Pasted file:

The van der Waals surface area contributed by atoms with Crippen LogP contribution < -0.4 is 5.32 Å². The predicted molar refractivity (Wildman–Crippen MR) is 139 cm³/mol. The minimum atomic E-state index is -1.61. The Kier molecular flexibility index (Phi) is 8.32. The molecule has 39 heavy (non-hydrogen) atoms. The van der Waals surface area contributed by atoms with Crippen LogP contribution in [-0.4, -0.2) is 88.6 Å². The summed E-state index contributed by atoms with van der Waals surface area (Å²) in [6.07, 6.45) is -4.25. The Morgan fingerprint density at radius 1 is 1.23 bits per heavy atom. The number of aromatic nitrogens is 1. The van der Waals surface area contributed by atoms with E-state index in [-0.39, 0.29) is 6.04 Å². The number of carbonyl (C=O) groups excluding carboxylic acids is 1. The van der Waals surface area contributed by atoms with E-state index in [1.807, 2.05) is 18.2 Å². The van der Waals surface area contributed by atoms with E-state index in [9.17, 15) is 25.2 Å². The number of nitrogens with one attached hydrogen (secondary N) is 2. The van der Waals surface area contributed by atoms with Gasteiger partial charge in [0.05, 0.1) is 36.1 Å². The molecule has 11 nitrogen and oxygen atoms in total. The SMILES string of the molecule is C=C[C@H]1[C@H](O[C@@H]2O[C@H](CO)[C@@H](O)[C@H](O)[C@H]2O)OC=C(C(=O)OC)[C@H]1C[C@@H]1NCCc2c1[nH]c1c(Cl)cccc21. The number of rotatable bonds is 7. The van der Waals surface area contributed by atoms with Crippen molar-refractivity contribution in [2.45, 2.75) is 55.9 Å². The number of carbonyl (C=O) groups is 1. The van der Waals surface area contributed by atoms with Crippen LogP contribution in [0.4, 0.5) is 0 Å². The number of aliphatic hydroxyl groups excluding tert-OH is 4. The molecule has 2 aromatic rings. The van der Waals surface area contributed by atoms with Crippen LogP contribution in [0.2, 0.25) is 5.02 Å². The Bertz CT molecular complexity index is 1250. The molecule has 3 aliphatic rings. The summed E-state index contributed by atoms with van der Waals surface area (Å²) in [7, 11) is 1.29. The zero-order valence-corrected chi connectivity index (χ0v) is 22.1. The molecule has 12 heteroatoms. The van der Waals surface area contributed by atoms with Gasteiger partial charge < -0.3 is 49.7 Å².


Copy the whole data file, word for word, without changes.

The van der Waals surface area contributed by atoms with Crippen LogP contribution < -0.4 is 5.32 Å². The predicted molar refractivity (Wildman–Crippen MR) is 139 cm³/mol. The minimum atomic E-state index is -1.61. The Kier molecular flexibility index (Phi) is 8.32. The molecule has 39 heavy (non-hydrogen) atoms. The van der Waals surface area contributed by atoms with Crippen LogP contribution in [-0.4, -0.2) is 88.6 Å². The summed E-state index contributed by atoms with van der Waals surface area (Å²) in [6.07, 6.45) is -4.25. The Morgan fingerprint density at radius 1 is 1.23 bits per heavy atom. The number of aromatic nitrogens is 1. The van der Waals surface area contributed by atoms with E-state index in [-0.39, 0.29) is 6.04 Å². The number of carbonyl (C=O) groups excluding carboxylic acids is 1. The van der Waals surface area contributed by atoms with E-state index in [1.807, 2.05) is 18.2 Å². The van der Waals surface area contributed by atoms with E-state index in [9.17, 15) is 25.2 Å². The number of nitrogens with one attached hydrogen (secondary N) is 2. The van der Waals surface area contributed by atoms with Gasteiger partial charge in [0.05, 0.1) is 36.1 Å². The molecule has 11 nitrogen and oxygen atoms in total. The SMILES string of the molecule is C=C[C@H]1[C@H](O[C@@H]2O[C@H](CO)[C@@H](O)[C@H](O)[C@H]2O)OC=C(C(=O)OC)[C@H]1C[C@@H]1NCCc2c1[nH]c1c(Cl)cccc21. The number of rotatable bonds is 7. The van der Waals surface area contributed by atoms with Crippen molar-refractivity contribution in [2.45, 2.75) is 55.9 Å². The number of carbonyl (C=O) groups is 1. The van der Waals surface area contributed by atoms with Crippen LogP contribution in [0.4, 0.5) is 0 Å². The number of aliphatic hydroxyl groups excluding tert-OH is 4. The molecule has 2 aromatic rings. The van der Waals surface area contributed by atoms with Crippen LogP contribution in [0.2, 0.25) is 5.02 Å². The Bertz CT molecular complexity index is 1250. The molecule has 3 aliphatic rings. The summed E-state index contributed by atoms with van der Waals surface area (Å²) in [7, 11) is 1.29. The zero-order valence-corrected chi connectivity index (χ0v) is 22.1. The molecule has 12 heteroatoms. The van der Waals surface area contributed by atoms with Gasteiger partial charge < -0.3 is 49.7 Å².